Moms and Bandages…Even in Spirit

1968 - Mom and Nancy in kitchen

Happy Mother’s Day! Today is a day to celebrate our mother, and we will celebrate her whether she is with us or not. Today is a day with mixed emotions spanning from my 25 year old daughter-in-law who has a fresh open wound of losing her mother only two weeks ago to me, a 57 year old who lost my mother eight years ago, to an 80 year old friend who lost her mother thirty years ago.

The 80 year old friend said she still misses her mother. When my mother passed, a co-worker told me that she had lost her mother years before. She said not a day will go by that I don’t think of her. She was right.

The first year that I was without her was difficult because I missed the daily chats we had in the past and the quick phone calls I would make to her when I had a cooking question. With time I became accustom to her being gone. Her spirit and teachings live in me, and I think of her daily and cherish the precious memories we shared together.

This picture of my mother and me in her domain…the kitchen…depicts her so well and everything in this picture stirs memories of the mother that I love dearly. My mother was happy to be a full-time housewife and mother. She spent hours and hours working in her kitchen using her Magic Chef oven to her electric Sunbeam mixer, to her metal flour and sugar canisters, to her coffee percolator, to her Sunbeam blender and to the knives she has hanging on her wall. She was also a seamstress and had sewn together the aprons that we have wrapped around us in this picture.

When I was young and had scraped, bloody knees my mom swept me up, cleaned the wound, bandaged it and then held me tight to ease the pain. I like to think that perhaps my mom continues to care for me like that even after she is gone. Her spirit dwells inside of me and continues to comfort. She eased my open wound and pain from losing her with a bandage of love that can still be felt. Every year the excruciating pain of loss lessened and the love increased.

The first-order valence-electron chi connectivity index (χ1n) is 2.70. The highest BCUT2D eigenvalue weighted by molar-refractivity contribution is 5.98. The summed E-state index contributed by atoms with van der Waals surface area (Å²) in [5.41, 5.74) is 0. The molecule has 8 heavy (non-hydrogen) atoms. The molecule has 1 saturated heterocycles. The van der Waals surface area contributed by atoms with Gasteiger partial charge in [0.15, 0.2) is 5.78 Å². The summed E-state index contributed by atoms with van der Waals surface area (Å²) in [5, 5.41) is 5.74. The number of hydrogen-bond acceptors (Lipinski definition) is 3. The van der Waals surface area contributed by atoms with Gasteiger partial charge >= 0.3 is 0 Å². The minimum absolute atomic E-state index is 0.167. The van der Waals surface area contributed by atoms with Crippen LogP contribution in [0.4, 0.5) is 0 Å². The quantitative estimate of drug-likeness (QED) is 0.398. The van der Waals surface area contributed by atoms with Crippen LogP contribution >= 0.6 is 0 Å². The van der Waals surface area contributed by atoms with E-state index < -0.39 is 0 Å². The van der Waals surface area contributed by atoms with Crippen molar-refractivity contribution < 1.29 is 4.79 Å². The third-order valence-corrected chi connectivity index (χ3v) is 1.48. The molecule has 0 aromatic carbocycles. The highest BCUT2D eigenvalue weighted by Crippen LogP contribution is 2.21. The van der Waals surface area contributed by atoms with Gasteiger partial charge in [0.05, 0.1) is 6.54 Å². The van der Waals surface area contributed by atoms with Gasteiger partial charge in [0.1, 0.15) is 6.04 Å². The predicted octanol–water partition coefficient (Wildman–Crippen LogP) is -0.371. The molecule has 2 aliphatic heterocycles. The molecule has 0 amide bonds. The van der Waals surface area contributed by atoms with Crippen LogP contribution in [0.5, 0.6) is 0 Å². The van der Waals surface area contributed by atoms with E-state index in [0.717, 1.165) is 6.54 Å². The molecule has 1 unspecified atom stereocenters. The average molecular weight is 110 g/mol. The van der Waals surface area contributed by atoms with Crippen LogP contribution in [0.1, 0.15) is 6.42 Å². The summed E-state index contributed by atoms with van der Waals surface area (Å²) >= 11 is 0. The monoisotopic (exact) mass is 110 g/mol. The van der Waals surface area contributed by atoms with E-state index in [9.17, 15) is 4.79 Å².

Happy Mother’s Day Mom…Jean Belle! I’ll love you forever!

What memories of your mom come to mind when you think of her on this special day? Answering these questions below about your mother will be a start to Keeping Your Memories of her preserved in writing so that she will forever be remembered. If you’re fortunate that your mother is still with you, ask her to answer these questions about her mother also.

  • What do you remember most about your mother’s appearance?
  • What sounds do you associate with your mother?
  • What was your favorite food that your mother cooked for you?
  • What pleasant smells do you associate with your mother?
  • What special touch do you associate with your mother?


Happy Mother’s Day Mom!

Happy Mother’s Day Mom!  Missing my mother who has been gone for seven years now but so fortunate that I still have her close to me in my heart. And I will never forget her childhood and teenage stories with interviewing her in 1985 and my brother, Jacob, videotaping my parents narrating their family pictures and preserving the stories of their lives.

This year I have compiled the pictures of my mother and transcribed her narrations to create a coffee table book of the first quarter of my mother’s life.






When my daughter reviewed the 77 pages of the final draft, she questioned me as to why I didn’t have any pictures of Papa in this book. She didn’t think it was complete without including pictures of him.

I explained this book depicted the first quarter of her life and even though it was just a short portion of her life span it was the foundation of her life before she met my dad.  It formed her into the woman, mother and grandmother she became. To include him I did add an epilogue of how she met Papa through her cousin and her cousin’s boyfriend who was a USS Anzio shipmate of Papa’s during World War II.